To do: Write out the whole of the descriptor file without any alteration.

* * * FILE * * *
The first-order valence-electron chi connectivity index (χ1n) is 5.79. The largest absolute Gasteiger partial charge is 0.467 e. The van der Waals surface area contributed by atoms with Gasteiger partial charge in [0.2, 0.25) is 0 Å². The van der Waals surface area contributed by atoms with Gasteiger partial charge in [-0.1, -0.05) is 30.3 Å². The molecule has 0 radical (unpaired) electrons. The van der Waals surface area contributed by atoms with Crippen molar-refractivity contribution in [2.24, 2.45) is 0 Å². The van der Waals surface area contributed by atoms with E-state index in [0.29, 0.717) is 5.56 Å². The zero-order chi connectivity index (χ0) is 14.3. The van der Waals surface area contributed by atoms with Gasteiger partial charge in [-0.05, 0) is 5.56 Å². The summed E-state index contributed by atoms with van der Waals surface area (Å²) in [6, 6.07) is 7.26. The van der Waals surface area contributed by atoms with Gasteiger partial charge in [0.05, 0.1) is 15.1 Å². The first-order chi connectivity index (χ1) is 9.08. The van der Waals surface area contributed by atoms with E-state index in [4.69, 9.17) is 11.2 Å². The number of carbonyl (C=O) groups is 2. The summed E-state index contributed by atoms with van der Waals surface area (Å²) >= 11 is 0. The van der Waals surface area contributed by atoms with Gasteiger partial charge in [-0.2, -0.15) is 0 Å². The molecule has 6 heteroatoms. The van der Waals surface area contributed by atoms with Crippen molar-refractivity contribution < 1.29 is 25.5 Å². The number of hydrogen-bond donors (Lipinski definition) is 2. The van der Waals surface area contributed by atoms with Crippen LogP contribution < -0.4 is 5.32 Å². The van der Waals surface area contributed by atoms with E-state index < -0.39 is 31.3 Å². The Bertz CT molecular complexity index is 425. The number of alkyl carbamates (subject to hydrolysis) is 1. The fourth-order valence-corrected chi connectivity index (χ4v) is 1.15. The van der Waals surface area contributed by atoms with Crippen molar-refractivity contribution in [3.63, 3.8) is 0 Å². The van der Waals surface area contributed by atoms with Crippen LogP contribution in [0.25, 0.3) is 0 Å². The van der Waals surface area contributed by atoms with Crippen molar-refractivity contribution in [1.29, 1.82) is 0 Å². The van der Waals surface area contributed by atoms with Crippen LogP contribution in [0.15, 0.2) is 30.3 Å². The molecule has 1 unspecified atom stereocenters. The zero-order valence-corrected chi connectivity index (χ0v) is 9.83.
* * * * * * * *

The first-order valence-electron chi connectivity index (χ1n) is 5.79. The largest absolute Gasteiger partial charge is 0.467 e. The van der Waals surface area contributed by atoms with Gasteiger partial charge in [0.2, 0.25) is 0 Å². The van der Waals surface area contributed by atoms with Gasteiger partial charge in [-0.1, -0.05) is 30.3 Å². The molecule has 0 radical (unpaired) electrons. The van der Waals surface area contributed by atoms with Crippen molar-refractivity contribution in [2.24, 2.45) is 0 Å². The van der Waals surface area contributed by atoms with E-state index in [0.29, 0.717) is 5.56 Å². The zero-order chi connectivity index (χ0) is 14.3. The van der Waals surface area contributed by atoms with Gasteiger partial charge in [-0.05, 0) is 5.56 Å². The summed E-state index contributed by atoms with van der Waals surface area (Å²) in [6, 6.07) is 7.26. The van der Waals surface area contributed by atoms with Gasteiger partial charge in [0.05, 0.1) is 15.1 Å². The first-order chi connectivity index (χ1) is 9.08. The van der Waals surface area contributed by atoms with E-state index in [4.69, 9.17) is 11.2 Å². The number of carbonyl (C=O) groups is 2. The summed E-state index contributed by atoms with van der Waals surface area (Å²) >= 11 is 0. The van der Waals surface area contributed by atoms with Gasteiger partial charge in [-0.2, -0.15) is 0 Å². The molecule has 6 heteroatoms. The van der Waals surface area contributed by atoms with Crippen molar-refractivity contribution < 1.29 is 25.5 Å². The number of hydrogen-bond donors (Lipinski definition) is 2. The van der Waals surface area contributed by atoms with Crippen LogP contribution < -0.4 is 5.32 Å². The van der Waals surface area contributed by atoms with E-state index < -0.39 is 31.3 Å². The Bertz CT molecular complexity index is 425. The number of alkyl carbamates (subject to hydrolysis) is 1. The fourth-order valence-corrected chi connectivity index (χ4v) is 1.15. The van der Waals surface area contributed by atoms with Crippen molar-refractivity contribution in [3.63, 3.8) is 0 Å². The van der Waals surface area contributed by atoms with Crippen LogP contribution in [0.25, 0.3) is 0 Å². The van der Waals surface area contributed by atoms with Crippen molar-refractivity contribution in [1.29, 1.82) is 0 Å². The van der Waals surface area contributed by atoms with Crippen LogP contribution in [0.15, 0.2) is 30.3 Å². The molecule has 1 unspecified atom stereocenters. The zero-order valence-corrected chi connectivity index (χ0v) is 9.83.